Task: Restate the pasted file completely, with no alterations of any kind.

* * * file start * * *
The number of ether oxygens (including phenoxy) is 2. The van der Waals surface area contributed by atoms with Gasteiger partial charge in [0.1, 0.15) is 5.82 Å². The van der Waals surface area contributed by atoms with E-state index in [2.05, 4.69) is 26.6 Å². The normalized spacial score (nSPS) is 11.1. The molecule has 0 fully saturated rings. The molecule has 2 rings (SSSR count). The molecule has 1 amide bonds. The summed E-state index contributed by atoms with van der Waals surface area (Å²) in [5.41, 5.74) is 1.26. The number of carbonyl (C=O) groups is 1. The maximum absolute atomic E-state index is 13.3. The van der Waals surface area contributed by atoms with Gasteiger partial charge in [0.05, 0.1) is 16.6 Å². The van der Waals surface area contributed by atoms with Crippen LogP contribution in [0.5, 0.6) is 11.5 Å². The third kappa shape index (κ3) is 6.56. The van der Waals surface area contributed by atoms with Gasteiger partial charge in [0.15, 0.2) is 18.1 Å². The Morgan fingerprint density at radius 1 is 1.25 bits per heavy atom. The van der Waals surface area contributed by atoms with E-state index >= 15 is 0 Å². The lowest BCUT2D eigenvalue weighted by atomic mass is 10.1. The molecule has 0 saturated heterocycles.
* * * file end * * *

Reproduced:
The number of ether oxygens (including phenoxy) is 2. The van der Waals surface area contributed by atoms with Gasteiger partial charge in [0.1, 0.15) is 5.82 Å². The van der Waals surface area contributed by atoms with E-state index in [2.05, 4.69) is 26.6 Å². The normalized spacial score (nSPS) is 11.1. The molecule has 0 fully saturated rings. The molecule has 2 rings (SSSR count). The molecule has 1 amide bonds. The summed E-state index contributed by atoms with van der Waals surface area (Å²) in [5.41, 5.74) is 1.26. The number of carbonyl (C=O) groups is 1. The maximum absolute atomic E-state index is 13.3. The van der Waals surface area contributed by atoms with Gasteiger partial charge in [0.05, 0.1) is 16.6 Å². The van der Waals surface area contributed by atoms with Crippen LogP contribution in [0.5, 0.6) is 11.5 Å². The third kappa shape index (κ3) is 6.56. The van der Waals surface area contributed by atoms with Gasteiger partial charge in [0.15, 0.2) is 18.1 Å². The Morgan fingerprint density at radius 1 is 1.25 bits per heavy atom. The van der Waals surface area contributed by atoms with E-state index >= 15 is 0 Å². The lowest BCUT2D eigenvalue weighted by atomic mass is 10.1. The molecule has 0 saturated heterocycles.